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What can be the way forward?

  • Including Private Sector under the Public-Private Partnership model can ensure better and faster implementation of the scheme.
  • The government must grant the infrastructure status to the entire real estate industry to make long-term financing easier for the industry.
  • The GST rate for all types of housing should be at 6%.
  • The land must be made available at a subsidised rate in metros and tier 1 cities so that the housing projects are feasible.
  • The cost and time for the permissions and clearances must be reduced.
  • Availability of affordable land is one of the major challenges of this scheme. The surplus land held by the Public Sector Undertakings must be used to implement this scheme. The local government can sell unused land for this scheme.
  • To solve the problem of land scarcity, the government can consider building apartments instead of pucca houses.
  • The Centre can provide incentives to the states to allocate or sell this unused land for building affordable houses.
  • The states need to digitize and simplify the process of updating the property records. This will allow the landowners to have the legal documents of their land and property.
  • Awareness must be provided to the public about the benefits of this scheme.
  • A central database must be created for all the beneficiaries under the scheme so that the same person is prevented from availing multiple benefits.
  • Reforms must be made in the rental market so that it can be used to achieve “Housing for All by 2022”.

What can India learn from Singapore?

  • Public housing is often considered to be of low in quality and high in crime.
  • However, this is not the case in Singapore.
  • Government-built apartments in Singapore are clean, safe and well-maintained.
  • However, this was not how it was in the past.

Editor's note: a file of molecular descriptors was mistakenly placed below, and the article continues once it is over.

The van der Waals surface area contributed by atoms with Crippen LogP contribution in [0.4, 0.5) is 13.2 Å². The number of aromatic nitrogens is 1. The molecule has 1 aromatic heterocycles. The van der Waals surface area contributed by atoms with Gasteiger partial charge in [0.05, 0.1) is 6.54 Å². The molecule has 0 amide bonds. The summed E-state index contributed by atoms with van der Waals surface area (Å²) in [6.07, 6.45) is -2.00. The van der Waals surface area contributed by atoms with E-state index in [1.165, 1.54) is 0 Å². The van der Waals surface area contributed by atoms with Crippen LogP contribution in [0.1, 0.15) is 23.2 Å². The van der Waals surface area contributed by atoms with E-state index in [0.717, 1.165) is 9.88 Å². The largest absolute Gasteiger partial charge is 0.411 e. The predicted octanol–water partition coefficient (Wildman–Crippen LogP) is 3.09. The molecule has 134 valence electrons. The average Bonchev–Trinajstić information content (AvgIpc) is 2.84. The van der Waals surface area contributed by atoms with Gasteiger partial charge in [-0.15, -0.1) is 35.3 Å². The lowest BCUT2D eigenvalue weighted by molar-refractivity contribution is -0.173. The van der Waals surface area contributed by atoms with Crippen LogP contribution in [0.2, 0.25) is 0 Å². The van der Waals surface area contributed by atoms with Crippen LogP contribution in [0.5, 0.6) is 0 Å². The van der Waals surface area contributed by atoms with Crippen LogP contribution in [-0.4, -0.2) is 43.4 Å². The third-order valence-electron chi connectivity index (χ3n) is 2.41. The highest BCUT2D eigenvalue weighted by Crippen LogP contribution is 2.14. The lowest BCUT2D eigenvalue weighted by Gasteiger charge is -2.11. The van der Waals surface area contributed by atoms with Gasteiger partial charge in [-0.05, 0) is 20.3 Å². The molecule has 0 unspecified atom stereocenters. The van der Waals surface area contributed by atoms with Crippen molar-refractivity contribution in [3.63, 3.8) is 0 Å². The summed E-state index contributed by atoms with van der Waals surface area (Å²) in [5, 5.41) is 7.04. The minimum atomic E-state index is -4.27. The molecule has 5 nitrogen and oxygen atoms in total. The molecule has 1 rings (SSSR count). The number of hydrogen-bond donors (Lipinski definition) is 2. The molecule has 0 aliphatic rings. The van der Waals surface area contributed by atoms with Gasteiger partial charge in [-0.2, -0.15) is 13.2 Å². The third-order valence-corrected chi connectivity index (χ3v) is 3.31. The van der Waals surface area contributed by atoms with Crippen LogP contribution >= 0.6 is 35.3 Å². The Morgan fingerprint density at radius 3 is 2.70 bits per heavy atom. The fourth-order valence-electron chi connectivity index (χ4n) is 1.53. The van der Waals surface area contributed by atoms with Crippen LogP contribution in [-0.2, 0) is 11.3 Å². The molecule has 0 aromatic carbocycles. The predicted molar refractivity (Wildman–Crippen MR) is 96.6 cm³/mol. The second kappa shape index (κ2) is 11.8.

• In 1959, when Singapore obtained independence, it was facing a severe housing crisis, struggling to accommodate the growing population.
  • In 1960, Singapore’s first Prime Minister Lee Kuan Yew and his government had established the Housing and Development Board (HDB) – a public housing agency with a mission to develop rental units for poor.
  • During this time, many immigrants, including those from Malaysia were living in unhygienic slums.
  • By 1965, the HDB managed to build over 51,000 apartments, rehousing 400,000 people, a quarter of the total population in Singapore by managing to convince the Singaporeans of benefits of these housings through fast-paces proactive response to their problems.
  • Singapore, upon its completion of its mission, became one of the very few countries in the world where a statutory board had successfully completed everything it had set out to do in its first five-year plan.
  • Apart from renting out the apartments, it had also started selling them in 1964.
  • The Singaporeans were required to save a part of their salaries in a state-managed plan called Central Provident Fund.
  • At first, the fund only provided for retirement. Then in 1968, the government allowed the use of the fund for housing expenses, helping more people to become homeowners.
  • Unlike many countries, Singapore housing is not only for the poor. Instead, it caters to the masses.
  • Citizens within certain income ceilings can buy various types of property – from two-roomed apartments to up-market units in condominiums.
  • Their prices are usually 20-30% cheaper than those in the private market.
  • However, the citizens must first apply and order for the apartment and wait for its completion for several years.
  • Also, the owners must not sell it until the 5-year minimum occupation period is finished.
  • Currently, about 80% of Singapore households live in these apartments.
  • Singapore is also one of the few countries in the world to achieve almost full homeownership status. Over 90% of the city’s households own their own homes.
  • Thus, need-based, all-inclusive, government-funded apartments in Singapore fixed the housing problems and improved the living conditions of millions.

Conclusion:

A house is a basic necessity of humankind. But, to own or live in a good house is still a distant dream for many Indians. The political will to address this issue is far more important than other aspects that are hindering the dream from becoming a reality. The PMAY’s vision must be made into a reality by addressing many lacunas that still exist through the united efforts of both the government and private players.

Model Question:

What are the issues that need to be considered by the government while implementing PMAY and what can it do to address them?